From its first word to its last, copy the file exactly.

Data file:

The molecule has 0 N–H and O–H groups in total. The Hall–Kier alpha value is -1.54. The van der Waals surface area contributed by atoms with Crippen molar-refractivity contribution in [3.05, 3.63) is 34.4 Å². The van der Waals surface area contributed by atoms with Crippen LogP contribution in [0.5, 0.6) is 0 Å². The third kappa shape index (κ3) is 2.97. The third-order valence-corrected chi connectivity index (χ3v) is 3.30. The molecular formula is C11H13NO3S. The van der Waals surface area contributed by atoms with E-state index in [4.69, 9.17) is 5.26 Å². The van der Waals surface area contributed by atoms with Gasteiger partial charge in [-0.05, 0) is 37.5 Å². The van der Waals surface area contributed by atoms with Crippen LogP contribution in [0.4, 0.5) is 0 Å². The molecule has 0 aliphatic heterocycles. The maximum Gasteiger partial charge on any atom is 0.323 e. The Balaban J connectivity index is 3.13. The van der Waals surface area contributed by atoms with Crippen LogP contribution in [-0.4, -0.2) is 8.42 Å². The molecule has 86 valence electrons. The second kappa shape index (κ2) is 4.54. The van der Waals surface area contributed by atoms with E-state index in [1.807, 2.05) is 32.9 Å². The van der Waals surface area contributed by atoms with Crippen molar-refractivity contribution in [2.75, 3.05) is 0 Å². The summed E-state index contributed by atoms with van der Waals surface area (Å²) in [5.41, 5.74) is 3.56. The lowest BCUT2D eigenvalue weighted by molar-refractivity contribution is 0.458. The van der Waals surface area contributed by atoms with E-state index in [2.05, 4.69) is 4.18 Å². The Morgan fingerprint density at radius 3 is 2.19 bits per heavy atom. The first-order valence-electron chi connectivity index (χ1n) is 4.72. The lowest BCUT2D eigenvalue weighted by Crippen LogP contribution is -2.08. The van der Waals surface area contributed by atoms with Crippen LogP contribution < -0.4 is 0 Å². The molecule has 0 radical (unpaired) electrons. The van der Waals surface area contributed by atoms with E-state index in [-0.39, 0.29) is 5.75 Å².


The molecule has 0 N–H and O–H groups in total. The Hall–Kier alpha value is -1.54. The van der Waals surface area contributed by atoms with Crippen molar-refractivity contribution in [3.05, 3.63) is 34.4 Å². The van der Waals surface area contributed by atoms with Crippen LogP contribution in [0.5, 0.6) is 0 Å². The third kappa shape index (κ3) is 2.97. The third-order valence-corrected chi connectivity index (χ3v) is 3.30. The molecular formula is C11H13NO3S. The van der Waals surface area contributed by atoms with E-state index in [4.69, 9.17) is 5.26 Å². The van der Waals surface area contributed by atoms with Gasteiger partial charge in [-0.05, 0) is 37.5 Å². The van der Waals surface area contributed by atoms with Crippen LogP contribution in [0.4, 0.5) is 0 Å². The molecule has 0 aliphatic heterocycles. The maximum Gasteiger partial charge on any atom is 0.323 e. The Balaban J connectivity index is 3.13. The van der Waals surface area contributed by atoms with Crippen LogP contribution in [-0.4, -0.2) is 8.42 Å². The molecule has 86 valence electrons. The second kappa shape index (κ2) is 4.54. The van der Waals surface area contributed by atoms with E-state index in [1.807, 2.05) is 32.9 Å². The van der Waals surface area contributed by atoms with Crippen molar-refractivity contribution in [2.75, 3.05) is 0 Å². The summed E-state index contributed by atoms with van der Waals surface area (Å²) in [5.41, 5.74) is 3.56. The lowest BCUT2D eigenvalue weighted by molar-refractivity contribution is 0.458. The van der Waals surface area contributed by atoms with E-state index in [2.05, 4.69) is 4.18 Å². The Morgan fingerprint density at radius 3 is 2.19 bits per heavy atom. The first-order valence-electron chi connectivity index (χ1n) is 4.72. The lowest BCUT2D eigenvalue weighted by Crippen LogP contribution is -2.08. The van der Waals surface area contributed by atoms with Crippen LogP contribution < -0.4 is 0 Å². The molecule has 0 radical (unpaired) electrons. The van der Waals surface area contributed by atoms with E-state index in [-0.39, 0.29) is 5.75 Å².